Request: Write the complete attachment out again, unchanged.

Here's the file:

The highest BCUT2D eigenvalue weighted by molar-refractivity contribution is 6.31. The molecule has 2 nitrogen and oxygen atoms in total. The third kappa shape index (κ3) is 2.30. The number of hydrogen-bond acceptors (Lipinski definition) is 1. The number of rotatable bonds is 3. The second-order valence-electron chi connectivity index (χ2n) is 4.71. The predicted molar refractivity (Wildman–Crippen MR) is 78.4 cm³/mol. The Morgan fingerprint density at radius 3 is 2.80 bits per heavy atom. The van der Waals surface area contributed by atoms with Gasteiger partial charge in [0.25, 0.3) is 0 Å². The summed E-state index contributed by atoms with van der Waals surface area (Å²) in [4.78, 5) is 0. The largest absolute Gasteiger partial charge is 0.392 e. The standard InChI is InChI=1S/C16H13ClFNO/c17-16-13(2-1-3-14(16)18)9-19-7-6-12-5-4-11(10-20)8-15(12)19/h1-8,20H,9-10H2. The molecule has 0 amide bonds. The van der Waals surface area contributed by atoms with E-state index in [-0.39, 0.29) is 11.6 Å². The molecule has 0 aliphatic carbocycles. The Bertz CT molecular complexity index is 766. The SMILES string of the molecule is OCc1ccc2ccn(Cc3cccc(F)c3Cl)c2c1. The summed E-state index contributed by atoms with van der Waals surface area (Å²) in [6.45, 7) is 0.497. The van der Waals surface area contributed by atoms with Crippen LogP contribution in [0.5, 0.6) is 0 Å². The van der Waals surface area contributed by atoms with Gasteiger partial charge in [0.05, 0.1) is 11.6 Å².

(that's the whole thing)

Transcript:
The highest BCUT2D eigenvalue weighted by molar-refractivity contribution is 6.31. The molecule has 2 nitrogen and oxygen atoms in total. The third kappa shape index (κ3) is 2.30. The number of hydrogen-bond acceptors (Lipinski definition) is 1. The number of rotatable bonds is 3. The second-order valence-electron chi connectivity index (χ2n) is 4.71. The predicted molar refractivity (Wildman–Crippen MR) is 78.4 cm³/mol. The Morgan fingerprint density at radius 3 is 2.80 bits per heavy atom. The van der Waals surface area contributed by atoms with Gasteiger partial charge in [0.25, 0.3) is 0 Å². The summed E-state index contributed by atoms with van der Waals surface area (Å²) in [4.78, 5) is 0. The largest absolute Gasteiger partial charge is 0.392 e. The standard InChI is InChI=1S/C16H13ClFNO/c17-16-13(2-1-3-14(16)18)9-19-7-6-12-5-4-11(10-20)8-15(12)19/h1-8,20H,9-10H2. The molecule has 0 amide bonds. The van der Waals surface area contributed by atoms with E-state index in [-0.39, 0.29) is 11.6 Å². The molecule has 0 aliphatic carbocycles. The Bertz CT molecular complexity index is 766. The SMILES string of the molecule is OCc1ccc2ccn(Cc3cccc(F)c3Cl)c2c1. The summed E-state index contributed by atoms with van der Waals surface area (Å²) in [6.45, 7) is 0.497. The van der Waals surface area contributed by atoms with Crippen LogP contribution in [0.5, 0.6) is 0 Å². The van der Waals surface area contributed by atoms with Gasteiger partial charge in [0.05, 0.1) is 11.6 Å².